In a classical HTML website we use a combination of CSS and HTML. The content lives in an HTML page whereas styles and presentation are defined in a separate CSS file. This approach may prove limiting when the amount of data grows on the website and one often ends up using methods which mix sever-side scripts and light relational databases to better separate data from the representation. A common example of this which is PHP/MySQL.
Using XML this separation is done intuitively. The data lives as XML and we use XSLT which stands for eXtensible Stylesheet Language Tranformations to literally transform the XML document into another XML document particularly into an XHTML document.
The overhead of using a solution based on external databases and server side script can be quite astonishing for such a small website. And surprisingly nobody seems to care about that. On the other side we have clients where multiple core processors of several gigahertz are commons. Using client-side XSLT allows us to deleguate the work of processing the data into XHTML pages on the client side. Not that I wish to imply that one needs a dual core processor to process such pages. But the total amount of work is greatly reduced and parallelized as the HTTP server can fully exploit its primary function, that is parse requests and serve the pages accordingly.
Another advantage of this solution is the now clear separation between data and its representation. It was still unclear with the CSS layer. But now add content to the site is really easy. What more is we can now also exploit the caching capability of the HTTP protocol which is inherited directly from the file based approach whereas many quick and dirty handwritten server-side scripts do not even pay attention to this.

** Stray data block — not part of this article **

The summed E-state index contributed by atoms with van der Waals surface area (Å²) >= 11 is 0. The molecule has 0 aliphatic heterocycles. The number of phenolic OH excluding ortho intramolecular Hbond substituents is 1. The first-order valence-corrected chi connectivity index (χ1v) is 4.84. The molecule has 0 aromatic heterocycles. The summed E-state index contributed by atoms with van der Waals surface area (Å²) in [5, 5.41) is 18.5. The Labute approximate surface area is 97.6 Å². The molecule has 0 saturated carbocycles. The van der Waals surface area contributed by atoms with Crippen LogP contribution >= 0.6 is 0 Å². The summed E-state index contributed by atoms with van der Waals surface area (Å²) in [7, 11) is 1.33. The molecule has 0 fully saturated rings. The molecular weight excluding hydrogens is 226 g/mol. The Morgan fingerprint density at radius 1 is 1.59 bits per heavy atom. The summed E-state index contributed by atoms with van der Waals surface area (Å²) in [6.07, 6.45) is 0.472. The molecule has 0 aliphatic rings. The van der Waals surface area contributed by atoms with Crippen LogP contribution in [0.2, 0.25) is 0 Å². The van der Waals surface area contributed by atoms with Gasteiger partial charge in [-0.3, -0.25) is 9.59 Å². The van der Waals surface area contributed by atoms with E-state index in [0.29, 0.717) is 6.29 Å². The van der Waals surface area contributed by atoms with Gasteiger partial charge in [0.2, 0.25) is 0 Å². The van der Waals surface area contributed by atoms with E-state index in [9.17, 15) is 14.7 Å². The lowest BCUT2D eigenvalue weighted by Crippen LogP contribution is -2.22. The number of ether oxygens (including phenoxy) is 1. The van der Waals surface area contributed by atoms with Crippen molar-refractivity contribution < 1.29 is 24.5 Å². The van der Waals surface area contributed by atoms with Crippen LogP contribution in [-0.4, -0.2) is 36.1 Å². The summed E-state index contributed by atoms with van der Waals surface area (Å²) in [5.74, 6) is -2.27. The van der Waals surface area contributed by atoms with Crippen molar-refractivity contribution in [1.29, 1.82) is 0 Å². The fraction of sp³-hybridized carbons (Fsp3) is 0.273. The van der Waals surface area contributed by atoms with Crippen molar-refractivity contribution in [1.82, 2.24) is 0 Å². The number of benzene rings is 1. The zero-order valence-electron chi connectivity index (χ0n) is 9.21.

This site also uses the Google's WebP image format when available to reduce the bandwidth. WebP lossy images are 25-34% smaller in size compared to JPEG images at equivalent SSIM index. Most browsers do not support this format especially firefox so I use a script to change the src location of the images when needed.
You may learn more about XSLT at www.w3.org/Style/XSL/WhatIsXSL.html, www.w3.org/TR/xslt and http://wiht.link/XSLT-intro. You may also learn more about XML if don't already know at www.w3.org/TR/xml and www.w3schools.com/xml and finally you may learn more about WebP at developer.google.com/speed/webp.
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